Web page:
By Chrysta Naron
Sandpaper letters are a popular Montessori material and a wonderful tool for helping young children master their ABCs. These letters cut from sandpaper and mounted on solid backgrounds allow children to experience the alphabet in multiple ways—before they have the fine motor skills to write the letters themselves. They can see how the letters are formed, and feel them as they trace their shapes. This sensory element can help them retain the names, shapes, and sounds of letters.
Pre-made sandpaper letters can run a little expensive, though. So why not make an activity of helping kids make their own sandpaper letters? Learning their ABCs is more fun and more memorable when they’re involved in the process from start to finish. Inviting your child to help create the letters reinforces their alphabet recognition, allows them to feel a sense of agency in their learning, and gives you quality time with your child. What a fun way to introduce this great pre-literacy activity while indulging in a little controlled mess!
Make reading aloud more rewarding for the whole family.
Note: This activity can be adapted for kids with sensory processing sensitivity. See ideas at the end of the post.
- Construction paper/Cardstock
- Liquid glue
- Small bowl
- Sand (or other material; see suggestions at end of post)
- Cookie sheet
Cost: This activity mostly uses things you probably already have around the house. A five-pound bag of sand costs around $16, but feel free to improvise with some of the alternatives I mention below if you don’t want to buy the sand.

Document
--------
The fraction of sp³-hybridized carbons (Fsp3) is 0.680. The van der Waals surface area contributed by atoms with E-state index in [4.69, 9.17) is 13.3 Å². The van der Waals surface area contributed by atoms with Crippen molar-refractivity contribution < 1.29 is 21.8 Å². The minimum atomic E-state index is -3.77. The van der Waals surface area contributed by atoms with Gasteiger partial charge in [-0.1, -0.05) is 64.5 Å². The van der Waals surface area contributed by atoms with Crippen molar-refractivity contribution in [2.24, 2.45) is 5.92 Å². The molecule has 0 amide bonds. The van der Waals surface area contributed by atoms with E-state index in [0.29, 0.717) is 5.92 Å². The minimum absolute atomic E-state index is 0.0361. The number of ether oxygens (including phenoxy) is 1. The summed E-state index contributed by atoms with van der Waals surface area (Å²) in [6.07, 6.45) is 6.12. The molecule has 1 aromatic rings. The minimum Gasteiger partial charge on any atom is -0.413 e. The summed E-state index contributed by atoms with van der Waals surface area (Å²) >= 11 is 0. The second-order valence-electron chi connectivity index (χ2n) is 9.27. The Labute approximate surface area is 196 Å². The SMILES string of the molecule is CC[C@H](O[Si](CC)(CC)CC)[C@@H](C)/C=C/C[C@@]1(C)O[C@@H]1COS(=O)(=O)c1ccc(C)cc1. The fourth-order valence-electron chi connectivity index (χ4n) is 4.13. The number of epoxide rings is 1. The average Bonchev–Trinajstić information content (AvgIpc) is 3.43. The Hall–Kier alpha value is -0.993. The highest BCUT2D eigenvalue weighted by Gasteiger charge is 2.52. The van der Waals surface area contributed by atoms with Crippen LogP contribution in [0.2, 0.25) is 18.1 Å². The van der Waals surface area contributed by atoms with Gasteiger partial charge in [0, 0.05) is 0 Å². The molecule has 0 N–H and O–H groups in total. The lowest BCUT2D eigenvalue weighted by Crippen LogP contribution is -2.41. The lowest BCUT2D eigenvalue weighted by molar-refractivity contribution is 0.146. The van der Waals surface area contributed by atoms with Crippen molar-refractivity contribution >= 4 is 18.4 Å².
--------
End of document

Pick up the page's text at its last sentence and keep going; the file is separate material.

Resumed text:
Step 1: Pour the liquid glue into the bowl. Dip your paintbrush into the glue and paint a letter of your choice onto a sheet of paper, taking up as much of the paper as possible. I recommend starting with the first letter of your child’s name. It’s recognizable and children are so excited to participate in activities that are specific to them.
Step 2: Place the paper on a cookie sheet. Have your child pour or sprinkle sand over the glue. Let them dump as much sand onto the paper as they want—the letter should have plenty of texture and be very visible.
Step 3: Let your child pick up the paper and gently shake the excess sand onto the cookie sheet. Wow! Look at that letter!
Step 4: Set the letter aside to dry. Repeat the activity with as many letters as you want. Spell out the rest of your child’s name or the name of a pet. High-frequency letters, such as A, B, and C, and distinctive-looking letters like O and X are also great choices.
Step 5: Once the letters are dry, sit with your child and help them trace the letters with their finger or palm. If you made the necessary letters, rearrange them to spell words or names.
Alternatives to sand: If you don’t have sand, or your child doesn’t like the feel of sand, you can substitute the sand with other dry items, such as rice, cornmeal, or even dirt. Just make sure it has some texture to it. These letters can reflect your family and the interests of your child. Full confession: I love glitter, so I typically mix glitter in with the sand. It’s just so sparkly!